Publicly accessible computer network connecting many smaller networks from around the world. It grew out of a U.S. Defense Department program called ARPANET (Advanced Research Projects Agency Network), established in 1969 with connections between computers at the University of California at Los Angeles, Stanford Research Institute, the University of California-Santa Barbara, and the University of Utah. ARPANET's purpose was to conduct research into computer networking in order to provide a secure and survivable communications system in case of war. As the network quickly expanded, academics and researchers in other fields began to use it as well. In 1971 the first program for sending e-mail over a distributed network was developed; by 1973, the year international connections to ARPANET were made (from Britain and Norway), e-mail represented most of the traffic on ARPANET. The 1970s also saw the development of mailing lists, newsgroups and bulletin-board systems, and the TCP/IP communications protocols, which were adopted as standard protocols for ARPANET in 198283, leading to the widespread use of the term Internet. In 1984 the domain name addressing system was introduced. In 1986 the National Science Foundation established the NSFNET, a distributed network of networks capable of handling far greater traffic, and within a year more than 10,000 hosts were connected to the Internet. In 1988 real-time conversation over the network became possible with the development of Internet Relay Chat protocols (seechat). In 1990 ARPANET ceased to exist, leaving behind the NSFNET, and the first commercial dial-up access to the Internet became available. In 1991 the World Wide Web was released to the public (via FTP). The Mosaic browser was released in 1993, and its popularity led to the proliferation of World Wide Web sites and users. In 1995 the NSFNET reverted to the role of a research network, leaving Internet traffic to be routed through network providers rather than NSF supercomputers. That year the Web became the most popular part of the Internet, surpassing the FTP protocols in traffic volume. By 1997 there were more than 10 million hosts on the Internet and more than 1 million registered domain names. Internet access can now be gained via radio signals, cable-television lines, satellites, and fibre-optic connections, though most traffic still uses a part of the public telecommunications (telephone) network. The Internet is widely regarded as a development of vast significance that will affect nearly every aspect of human culture and commerce in ways still only dimly discernible.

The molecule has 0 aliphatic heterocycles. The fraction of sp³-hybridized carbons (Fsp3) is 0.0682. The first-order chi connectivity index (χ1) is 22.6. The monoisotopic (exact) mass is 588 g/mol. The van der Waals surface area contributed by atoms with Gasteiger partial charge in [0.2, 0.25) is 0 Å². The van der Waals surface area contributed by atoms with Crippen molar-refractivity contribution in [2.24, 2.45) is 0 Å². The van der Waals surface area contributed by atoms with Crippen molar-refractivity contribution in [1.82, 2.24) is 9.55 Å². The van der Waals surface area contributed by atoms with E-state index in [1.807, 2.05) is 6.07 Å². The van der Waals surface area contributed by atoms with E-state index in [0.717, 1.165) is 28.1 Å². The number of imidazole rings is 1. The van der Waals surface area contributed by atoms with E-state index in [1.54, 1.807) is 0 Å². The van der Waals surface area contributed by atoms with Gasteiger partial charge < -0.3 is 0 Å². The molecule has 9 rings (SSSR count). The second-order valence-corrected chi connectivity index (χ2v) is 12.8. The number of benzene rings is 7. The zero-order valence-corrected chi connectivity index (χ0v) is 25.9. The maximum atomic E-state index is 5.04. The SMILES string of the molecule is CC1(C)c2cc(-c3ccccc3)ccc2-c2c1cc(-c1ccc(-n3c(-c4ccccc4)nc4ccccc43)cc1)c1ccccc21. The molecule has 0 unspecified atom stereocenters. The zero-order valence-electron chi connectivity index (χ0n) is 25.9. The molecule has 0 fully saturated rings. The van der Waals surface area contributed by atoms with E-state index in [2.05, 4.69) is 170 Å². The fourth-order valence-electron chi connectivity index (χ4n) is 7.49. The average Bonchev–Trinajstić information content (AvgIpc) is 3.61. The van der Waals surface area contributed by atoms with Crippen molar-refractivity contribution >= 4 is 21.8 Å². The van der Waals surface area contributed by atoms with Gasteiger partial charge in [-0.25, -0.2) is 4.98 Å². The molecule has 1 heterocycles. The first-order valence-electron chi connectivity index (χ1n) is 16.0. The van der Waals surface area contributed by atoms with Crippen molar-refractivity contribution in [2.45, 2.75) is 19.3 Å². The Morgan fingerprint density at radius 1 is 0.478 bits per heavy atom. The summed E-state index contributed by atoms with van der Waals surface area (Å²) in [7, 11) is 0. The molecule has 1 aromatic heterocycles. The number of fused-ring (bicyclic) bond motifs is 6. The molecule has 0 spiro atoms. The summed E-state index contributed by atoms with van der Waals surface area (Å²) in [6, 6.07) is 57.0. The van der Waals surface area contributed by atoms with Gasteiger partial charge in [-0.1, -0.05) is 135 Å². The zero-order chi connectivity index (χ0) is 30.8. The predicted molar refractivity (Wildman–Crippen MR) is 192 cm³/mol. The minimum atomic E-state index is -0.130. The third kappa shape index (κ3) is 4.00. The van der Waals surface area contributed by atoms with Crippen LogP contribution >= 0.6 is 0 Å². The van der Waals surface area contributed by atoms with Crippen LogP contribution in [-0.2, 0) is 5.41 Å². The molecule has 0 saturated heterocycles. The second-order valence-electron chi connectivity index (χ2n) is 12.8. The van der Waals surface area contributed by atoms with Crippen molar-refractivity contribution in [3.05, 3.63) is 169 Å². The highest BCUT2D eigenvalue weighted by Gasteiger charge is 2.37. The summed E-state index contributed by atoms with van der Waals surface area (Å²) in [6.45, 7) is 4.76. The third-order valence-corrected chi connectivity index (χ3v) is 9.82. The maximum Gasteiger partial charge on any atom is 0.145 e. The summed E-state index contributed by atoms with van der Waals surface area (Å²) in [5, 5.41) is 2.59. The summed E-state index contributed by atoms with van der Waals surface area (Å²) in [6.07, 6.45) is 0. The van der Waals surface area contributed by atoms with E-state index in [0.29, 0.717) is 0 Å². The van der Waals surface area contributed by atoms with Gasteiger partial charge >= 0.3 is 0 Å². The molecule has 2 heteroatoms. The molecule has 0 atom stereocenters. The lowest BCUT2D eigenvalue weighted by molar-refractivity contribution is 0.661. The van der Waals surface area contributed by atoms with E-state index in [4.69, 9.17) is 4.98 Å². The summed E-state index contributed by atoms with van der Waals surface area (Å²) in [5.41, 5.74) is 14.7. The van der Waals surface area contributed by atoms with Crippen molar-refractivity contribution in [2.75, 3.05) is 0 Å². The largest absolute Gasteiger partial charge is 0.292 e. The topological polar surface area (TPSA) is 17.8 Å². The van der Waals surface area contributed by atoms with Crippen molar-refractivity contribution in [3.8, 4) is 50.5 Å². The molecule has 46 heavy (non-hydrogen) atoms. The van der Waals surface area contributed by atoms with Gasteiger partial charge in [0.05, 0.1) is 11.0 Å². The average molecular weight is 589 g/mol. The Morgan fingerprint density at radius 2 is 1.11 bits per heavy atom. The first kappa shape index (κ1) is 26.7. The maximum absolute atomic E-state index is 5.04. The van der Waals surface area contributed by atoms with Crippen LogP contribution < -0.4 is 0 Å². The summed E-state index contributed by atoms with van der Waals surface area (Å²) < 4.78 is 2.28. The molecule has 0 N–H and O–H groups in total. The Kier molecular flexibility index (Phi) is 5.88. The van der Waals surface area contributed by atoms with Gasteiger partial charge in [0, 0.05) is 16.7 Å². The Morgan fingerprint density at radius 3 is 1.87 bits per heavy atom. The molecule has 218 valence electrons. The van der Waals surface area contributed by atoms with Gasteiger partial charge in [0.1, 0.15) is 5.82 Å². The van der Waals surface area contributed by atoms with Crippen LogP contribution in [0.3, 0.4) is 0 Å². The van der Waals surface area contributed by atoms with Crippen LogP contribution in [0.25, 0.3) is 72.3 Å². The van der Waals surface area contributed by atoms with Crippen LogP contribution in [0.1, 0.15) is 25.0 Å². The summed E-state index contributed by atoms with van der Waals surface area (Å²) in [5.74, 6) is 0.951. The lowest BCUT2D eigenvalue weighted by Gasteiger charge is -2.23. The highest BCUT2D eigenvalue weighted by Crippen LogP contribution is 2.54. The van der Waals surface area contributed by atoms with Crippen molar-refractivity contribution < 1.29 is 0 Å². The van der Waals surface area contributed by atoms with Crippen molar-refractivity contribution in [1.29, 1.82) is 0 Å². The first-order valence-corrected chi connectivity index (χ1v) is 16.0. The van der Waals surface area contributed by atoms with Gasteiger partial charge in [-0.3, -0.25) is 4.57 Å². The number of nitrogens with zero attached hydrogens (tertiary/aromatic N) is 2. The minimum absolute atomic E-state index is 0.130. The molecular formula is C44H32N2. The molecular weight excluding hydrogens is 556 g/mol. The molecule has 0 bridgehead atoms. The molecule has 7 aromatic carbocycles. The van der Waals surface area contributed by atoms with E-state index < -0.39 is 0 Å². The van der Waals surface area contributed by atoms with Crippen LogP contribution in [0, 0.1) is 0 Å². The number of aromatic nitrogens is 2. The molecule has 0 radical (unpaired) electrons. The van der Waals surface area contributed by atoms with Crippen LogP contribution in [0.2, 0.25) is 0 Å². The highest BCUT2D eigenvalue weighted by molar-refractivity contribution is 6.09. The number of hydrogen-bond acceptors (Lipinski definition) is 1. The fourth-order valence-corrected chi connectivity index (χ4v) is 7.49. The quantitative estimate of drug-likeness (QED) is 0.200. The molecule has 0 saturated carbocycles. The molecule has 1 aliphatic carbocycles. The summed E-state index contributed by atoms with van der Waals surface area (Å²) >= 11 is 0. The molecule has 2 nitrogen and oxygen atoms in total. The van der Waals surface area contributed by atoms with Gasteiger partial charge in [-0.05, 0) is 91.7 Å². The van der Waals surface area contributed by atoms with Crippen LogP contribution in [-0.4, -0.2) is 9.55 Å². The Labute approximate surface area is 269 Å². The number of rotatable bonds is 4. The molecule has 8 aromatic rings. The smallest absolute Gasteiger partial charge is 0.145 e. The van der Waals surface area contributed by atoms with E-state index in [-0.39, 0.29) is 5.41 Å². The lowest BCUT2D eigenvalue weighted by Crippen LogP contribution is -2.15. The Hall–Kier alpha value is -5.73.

When was the last time I was willing to pay for "quality content" that somebody had sent me a link to?
Oh, I know, that was NEVER! OTOH, I am still willing to pay for my cable tv and shell out money for a movie ticket once in a while.
Maybe there is something to think about...
I love the guy who said that bit torrenting is clunky. Yeah, maybe for an idiot, which he hopes all his prospective customers are.
As far as TV goes, there are about eight shows I watch, and once their respective seasons end, it's all online for me, pretty much. But although I access alot of online content, it's generally viewed as much on my laptop as it is on my 46-inch Sony Bravia, via a VGA cable connector.